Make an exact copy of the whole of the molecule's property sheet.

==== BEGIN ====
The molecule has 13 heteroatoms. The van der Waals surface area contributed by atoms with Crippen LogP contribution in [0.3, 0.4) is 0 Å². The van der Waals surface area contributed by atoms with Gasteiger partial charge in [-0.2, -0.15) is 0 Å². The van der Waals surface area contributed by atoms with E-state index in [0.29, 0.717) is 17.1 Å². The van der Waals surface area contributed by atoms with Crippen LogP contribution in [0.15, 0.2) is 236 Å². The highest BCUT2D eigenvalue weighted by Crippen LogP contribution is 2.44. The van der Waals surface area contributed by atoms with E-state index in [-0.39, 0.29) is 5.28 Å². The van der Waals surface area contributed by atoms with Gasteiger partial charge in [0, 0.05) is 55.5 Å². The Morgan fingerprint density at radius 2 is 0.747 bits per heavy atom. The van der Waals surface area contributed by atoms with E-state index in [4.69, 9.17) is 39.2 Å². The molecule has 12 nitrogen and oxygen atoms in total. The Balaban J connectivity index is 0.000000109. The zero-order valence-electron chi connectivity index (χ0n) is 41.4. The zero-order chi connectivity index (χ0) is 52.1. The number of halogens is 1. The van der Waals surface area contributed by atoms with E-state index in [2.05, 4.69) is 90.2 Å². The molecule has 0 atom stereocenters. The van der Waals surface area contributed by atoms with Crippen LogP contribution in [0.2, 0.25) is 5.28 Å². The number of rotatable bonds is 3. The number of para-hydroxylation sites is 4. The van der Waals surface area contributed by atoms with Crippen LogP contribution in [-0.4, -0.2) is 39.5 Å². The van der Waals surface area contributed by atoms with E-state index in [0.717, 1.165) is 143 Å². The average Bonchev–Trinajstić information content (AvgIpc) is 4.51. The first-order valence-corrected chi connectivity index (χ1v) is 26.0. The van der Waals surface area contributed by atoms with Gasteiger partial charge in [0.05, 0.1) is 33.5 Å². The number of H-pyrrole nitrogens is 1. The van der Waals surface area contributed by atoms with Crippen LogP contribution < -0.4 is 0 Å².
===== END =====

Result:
The molecule has 13 heteroatoms. The van der Waals surface area contributed by atoms with Crippen LogP contribution in [0.3, 0.4) is 0 Å². The van der Waals surface area contributed by atoms with Gasteiger partial charge in [-0.2, -0.15) is 0 Å². The van der Waals surface area contributed by atoms with E-state index in [0.29, 0.717) is 17.1 Å². The van der Waals surface area contributed by atoms with Crippen LogP contribution in [0.15, 0.2) is 236 Å². The highest BCUT2D eigenvalue weighted by Crippen LogP contribution is 2.44. The van der Waals surface area contributed by atoms with E-state index in [-0.39, 0.29) is 5.28 Å². The van der Waals surface area contributed by atoms with Gasteiger partial charge in [0, 0.05) is 55.5 Å². The Morgan fingerprint density at radius 2 is 0.747 bits per heavy atom. The van der Waals surface area contributed by atoms with E-state index in [4.69, 9.17) is 39.2 Å². The molecule has 12 nitrogen and oxygen atoms in total. The Balaban J connectivity index is 0.000000109. The zero-order valence-electron chi connectivity index (χ0n) is 41.4. The zero-order chi connectivity index (χ0) is 52.1. The number of halogens is 1. The van der Waals surface area contributed by atoms with E-state index in [2.05, 4.69) is 90.2 Å². The molecule has 0 atom stereocenters. The van der Waals surface area contributed by atoms with Crippen LogP contribution in [0.2, 0.25) is 5.28 Å². The number of rotatable bonds is 3. The number of para-hydroxylation sites is 4. The van der Waals surface area contributed by atoms with Crippen LogP contribution in [-0.4, -0.2) is 39.5 Å². The van der Waals surface area contributed by atoms with E-state index in [0.717, 1.165) is 143 Å². The average Bonchev–Trinajstić information content (AvgIpc) is 4.51. The first-order valence-corrected chi connectivity index (χ1v) is 26.0. The van der Waals surface area contributed by atoms with Gasteiger partial charge in [0.05, 0.1) is 33.5 Å². The number of H-pyrrole nitrogens is 1. The van der Waals surface area contributed by atoms with Crippen LogP contribution < -0.4 is 0 Å².